The dark red seeds of the annatto tree (Bixa orellana), a tropical evergreen, are used mainly for the deep reddish orange colour they impart. Annatto, native to Latin America, is now cultivated in many tropical countries, especially the Philippines. In Europe, annatto was used to deepen the colour of chocolate until the seventeenth century. In Mexico, annatto colours stews, sauces, and tacos. In the Yucatán, annatto is combined with other spices to make brick red seasoning pastes: achiote paste and adobo. In the United States and Europe, annatto provides natural colour for butter and cheeses such as orange Cheddars, English red Cheshire, and the red wax coating for Dutch Edam
In the Caribbean, the seeds are usually heated in lard or oil to extract their colour; the yellowish orange oil is strained and used as a cooking fat. In the Philippines, it goes into pipian, a dish of chicken and pork. The Chinese use it to colour roast pork. In Vietnam, annatto is added to frying batters and coconut-based curries for its colour. A Vietnamese version of Beijing duck (ga quay mat ong) uses annatto oil to colour the bird’s skin.
- Other Names
- Açafroa-do-Brasil or anato (Portuguese); achiote; achote; achuete (Tagalog); annatto or _orleanstrauch (German); anotto (Italian); beninoki (Japanese); hot dieu mau (Vietnamese); jarak belanda (Malay); kam tai (Thai); kesumba (Indonesian); _latkhan or sendri (Hindi); lipstick tree; natural colour E1606; roucou (French)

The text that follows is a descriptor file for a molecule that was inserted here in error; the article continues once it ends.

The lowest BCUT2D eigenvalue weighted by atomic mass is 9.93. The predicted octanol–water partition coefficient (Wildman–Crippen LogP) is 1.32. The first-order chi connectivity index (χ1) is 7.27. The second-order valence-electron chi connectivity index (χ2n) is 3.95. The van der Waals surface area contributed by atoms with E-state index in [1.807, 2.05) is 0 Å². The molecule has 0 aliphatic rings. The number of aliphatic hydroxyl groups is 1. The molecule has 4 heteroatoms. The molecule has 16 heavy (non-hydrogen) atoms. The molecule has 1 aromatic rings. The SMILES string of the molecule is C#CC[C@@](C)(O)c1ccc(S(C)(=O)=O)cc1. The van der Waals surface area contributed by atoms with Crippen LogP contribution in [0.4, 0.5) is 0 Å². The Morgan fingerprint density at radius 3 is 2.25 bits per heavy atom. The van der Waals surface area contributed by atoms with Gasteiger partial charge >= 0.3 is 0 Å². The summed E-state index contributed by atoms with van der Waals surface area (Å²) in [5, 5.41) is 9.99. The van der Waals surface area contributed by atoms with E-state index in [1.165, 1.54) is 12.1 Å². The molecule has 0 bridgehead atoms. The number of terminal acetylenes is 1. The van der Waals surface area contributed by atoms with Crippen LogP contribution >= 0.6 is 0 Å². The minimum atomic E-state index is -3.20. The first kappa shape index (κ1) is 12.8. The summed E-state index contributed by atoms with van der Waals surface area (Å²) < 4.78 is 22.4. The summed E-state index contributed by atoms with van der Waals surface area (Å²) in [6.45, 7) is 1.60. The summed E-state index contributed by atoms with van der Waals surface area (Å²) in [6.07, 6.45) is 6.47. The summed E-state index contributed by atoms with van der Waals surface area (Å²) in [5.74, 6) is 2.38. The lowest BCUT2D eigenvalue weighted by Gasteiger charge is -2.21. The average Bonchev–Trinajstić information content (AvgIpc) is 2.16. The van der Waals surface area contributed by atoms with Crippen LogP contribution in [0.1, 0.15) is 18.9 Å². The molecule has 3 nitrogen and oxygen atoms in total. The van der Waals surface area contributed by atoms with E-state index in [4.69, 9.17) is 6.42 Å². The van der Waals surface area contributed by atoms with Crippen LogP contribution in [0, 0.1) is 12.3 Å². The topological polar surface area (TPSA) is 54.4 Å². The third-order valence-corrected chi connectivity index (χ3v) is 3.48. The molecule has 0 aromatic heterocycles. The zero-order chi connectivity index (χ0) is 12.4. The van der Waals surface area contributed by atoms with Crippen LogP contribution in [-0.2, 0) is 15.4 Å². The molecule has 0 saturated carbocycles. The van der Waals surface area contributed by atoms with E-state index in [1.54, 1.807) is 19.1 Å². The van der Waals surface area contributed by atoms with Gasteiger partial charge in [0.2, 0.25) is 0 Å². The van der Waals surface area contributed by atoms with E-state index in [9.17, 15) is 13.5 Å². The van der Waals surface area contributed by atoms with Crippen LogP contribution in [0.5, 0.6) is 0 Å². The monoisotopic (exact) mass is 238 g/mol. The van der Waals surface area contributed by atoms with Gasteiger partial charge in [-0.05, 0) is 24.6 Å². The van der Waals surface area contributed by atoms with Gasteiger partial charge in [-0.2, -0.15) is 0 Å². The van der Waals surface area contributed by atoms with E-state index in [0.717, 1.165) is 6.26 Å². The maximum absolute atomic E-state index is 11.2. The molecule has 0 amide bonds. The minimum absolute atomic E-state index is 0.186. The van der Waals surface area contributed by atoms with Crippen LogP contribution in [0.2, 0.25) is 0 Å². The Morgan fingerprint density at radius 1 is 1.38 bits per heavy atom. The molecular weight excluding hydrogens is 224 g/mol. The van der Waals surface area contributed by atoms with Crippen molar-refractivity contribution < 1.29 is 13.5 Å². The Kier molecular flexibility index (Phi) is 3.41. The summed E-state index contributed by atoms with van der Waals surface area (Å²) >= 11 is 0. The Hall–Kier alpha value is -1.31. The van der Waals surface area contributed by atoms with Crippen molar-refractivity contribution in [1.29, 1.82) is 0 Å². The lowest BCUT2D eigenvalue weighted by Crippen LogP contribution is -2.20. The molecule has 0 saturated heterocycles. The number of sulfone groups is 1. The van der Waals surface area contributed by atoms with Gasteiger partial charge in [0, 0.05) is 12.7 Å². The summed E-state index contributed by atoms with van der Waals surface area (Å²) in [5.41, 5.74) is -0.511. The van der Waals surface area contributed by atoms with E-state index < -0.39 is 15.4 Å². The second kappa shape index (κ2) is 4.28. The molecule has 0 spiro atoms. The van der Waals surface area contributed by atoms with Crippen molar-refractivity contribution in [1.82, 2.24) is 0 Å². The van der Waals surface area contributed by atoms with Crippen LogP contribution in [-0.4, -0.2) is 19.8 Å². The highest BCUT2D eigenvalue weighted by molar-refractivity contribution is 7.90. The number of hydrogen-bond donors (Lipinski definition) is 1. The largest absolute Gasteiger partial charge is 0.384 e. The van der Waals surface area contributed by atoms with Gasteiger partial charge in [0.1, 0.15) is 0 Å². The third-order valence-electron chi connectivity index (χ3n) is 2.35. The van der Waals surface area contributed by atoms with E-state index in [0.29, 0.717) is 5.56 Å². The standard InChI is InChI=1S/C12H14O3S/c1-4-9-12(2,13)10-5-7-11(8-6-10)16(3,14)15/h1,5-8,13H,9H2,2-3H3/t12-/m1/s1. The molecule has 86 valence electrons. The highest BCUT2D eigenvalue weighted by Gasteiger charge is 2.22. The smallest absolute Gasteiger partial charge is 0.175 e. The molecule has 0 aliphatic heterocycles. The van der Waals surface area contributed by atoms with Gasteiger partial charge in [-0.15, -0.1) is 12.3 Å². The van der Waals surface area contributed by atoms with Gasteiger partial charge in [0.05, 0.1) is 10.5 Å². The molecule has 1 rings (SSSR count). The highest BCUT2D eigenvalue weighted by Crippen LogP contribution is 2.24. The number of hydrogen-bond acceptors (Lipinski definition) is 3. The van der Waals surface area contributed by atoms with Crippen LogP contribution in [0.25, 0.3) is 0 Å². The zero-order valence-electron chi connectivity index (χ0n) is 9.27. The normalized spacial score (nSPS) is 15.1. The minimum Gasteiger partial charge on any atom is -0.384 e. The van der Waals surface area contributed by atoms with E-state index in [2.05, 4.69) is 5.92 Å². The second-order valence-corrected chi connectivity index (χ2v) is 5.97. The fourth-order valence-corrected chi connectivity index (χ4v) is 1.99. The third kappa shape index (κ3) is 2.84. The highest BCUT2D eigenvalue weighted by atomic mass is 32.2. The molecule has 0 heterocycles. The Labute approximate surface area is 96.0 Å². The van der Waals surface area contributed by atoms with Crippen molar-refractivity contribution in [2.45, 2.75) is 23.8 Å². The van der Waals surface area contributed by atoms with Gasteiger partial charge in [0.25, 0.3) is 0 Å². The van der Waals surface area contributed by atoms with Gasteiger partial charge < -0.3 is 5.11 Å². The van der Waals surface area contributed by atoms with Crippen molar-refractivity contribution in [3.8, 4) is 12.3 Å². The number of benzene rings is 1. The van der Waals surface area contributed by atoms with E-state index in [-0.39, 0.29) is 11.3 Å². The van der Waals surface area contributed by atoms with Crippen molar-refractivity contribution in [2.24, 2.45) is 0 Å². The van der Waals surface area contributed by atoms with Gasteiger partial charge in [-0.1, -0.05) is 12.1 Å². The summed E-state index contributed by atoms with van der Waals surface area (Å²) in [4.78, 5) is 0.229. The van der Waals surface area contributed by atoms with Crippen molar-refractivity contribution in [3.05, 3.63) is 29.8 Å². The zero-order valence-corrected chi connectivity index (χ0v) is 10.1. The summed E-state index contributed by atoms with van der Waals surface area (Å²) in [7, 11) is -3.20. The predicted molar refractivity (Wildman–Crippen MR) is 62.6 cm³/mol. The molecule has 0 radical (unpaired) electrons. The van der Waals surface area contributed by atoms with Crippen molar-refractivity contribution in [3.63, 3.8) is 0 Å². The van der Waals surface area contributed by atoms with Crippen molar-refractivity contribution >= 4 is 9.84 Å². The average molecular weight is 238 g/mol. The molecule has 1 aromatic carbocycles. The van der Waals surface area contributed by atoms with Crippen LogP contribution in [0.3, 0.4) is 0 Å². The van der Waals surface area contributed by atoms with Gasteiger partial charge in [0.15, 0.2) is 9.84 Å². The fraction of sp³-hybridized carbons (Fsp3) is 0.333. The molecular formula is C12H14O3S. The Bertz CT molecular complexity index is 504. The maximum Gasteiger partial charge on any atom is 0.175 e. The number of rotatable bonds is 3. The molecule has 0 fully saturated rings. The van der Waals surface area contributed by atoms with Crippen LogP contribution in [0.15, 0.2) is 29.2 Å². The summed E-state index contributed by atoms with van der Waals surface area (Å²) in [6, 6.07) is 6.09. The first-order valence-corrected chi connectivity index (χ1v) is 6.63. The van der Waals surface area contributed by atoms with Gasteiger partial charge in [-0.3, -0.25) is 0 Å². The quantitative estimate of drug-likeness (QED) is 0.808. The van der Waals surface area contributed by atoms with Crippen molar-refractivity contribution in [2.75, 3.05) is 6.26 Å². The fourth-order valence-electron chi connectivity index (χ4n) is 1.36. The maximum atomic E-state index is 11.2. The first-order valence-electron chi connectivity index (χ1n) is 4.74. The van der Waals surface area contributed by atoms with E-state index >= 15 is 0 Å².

- For simmering in oil, purchase whole annatto seeds that are uniformly dark brick red without any flaky pieces of dried pulp. Purchase ground annatto for mixing into sauces or making seasoning pastes; the whole seeds are quite hard and difficult to pulverize.
Use annatto oil for frying vegetables, fish, poultry, and pork.
Use powdered annatto to colour vegetable curries, Chinese-style roast pork, or chicken, vegetable, or pork stews.
Colour beer batter or other frying batters with a little powdered annatto.
Category: Spices and Herbs
Sub Category: Spice
Total Views: 1734
Word Count: 648
Comment on Twitter